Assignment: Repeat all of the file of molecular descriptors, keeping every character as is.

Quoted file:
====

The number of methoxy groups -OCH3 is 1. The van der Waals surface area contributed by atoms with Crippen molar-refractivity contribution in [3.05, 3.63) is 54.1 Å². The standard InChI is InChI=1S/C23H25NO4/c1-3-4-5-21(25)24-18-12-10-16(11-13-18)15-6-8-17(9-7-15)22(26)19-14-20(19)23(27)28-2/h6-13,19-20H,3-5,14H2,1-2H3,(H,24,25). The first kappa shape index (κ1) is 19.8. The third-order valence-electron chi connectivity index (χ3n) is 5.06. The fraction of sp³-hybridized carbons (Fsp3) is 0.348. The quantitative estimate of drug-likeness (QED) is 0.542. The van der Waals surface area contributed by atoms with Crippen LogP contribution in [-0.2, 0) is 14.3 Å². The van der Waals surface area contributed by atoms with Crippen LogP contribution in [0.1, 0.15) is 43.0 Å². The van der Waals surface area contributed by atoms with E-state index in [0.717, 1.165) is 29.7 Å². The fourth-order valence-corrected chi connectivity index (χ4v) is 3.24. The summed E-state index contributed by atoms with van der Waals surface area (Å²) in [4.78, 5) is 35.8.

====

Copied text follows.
The number of methoxy groups -OCH3 is 1. The van der Waals surface area contributed by atoms with Crippen molar-refractivity contribution in [3.05, 3.63) is 54.1 Å². The standard InChI is InChI=1S/C23H25NO4/c1-3-4-5-21(25)24-18-12-10-16(11-13-18)15-6-8-17(9-7-15)22(26)19-14-20(19)23(27)28-2/h6-13,19-20H,3-5,14H2,1-2H3,(H,24,25). The first kappa shape index (κ1) is 19.8. The third-order valence-electron chi connectivity index (χ3n) is 5.06. The fraction of sp³-hybridized carbons (Fsp3) is 0.348. The quantitative estimate of drug-likeness (QED) is 0.542. The van der Waals surface area contributed by atoms with Crippen LogP contribution in [-0.2, 0) is 14.3 Å². The van der Waals surface area contributed by atoms with Crippen LogP contribution in [0.1, 0.15) is 43.0 Å². The van der Waals surface area contributed by atoms with E-state index in [0.717, 1.165) is 29.7 Å². The fourth-order valence-corrected chi connectivity index (χ4v) is 3.24. The summed E-state index contributed by atoms with van der Waals surface area (Å²) in [4.78, 5) is 35.8.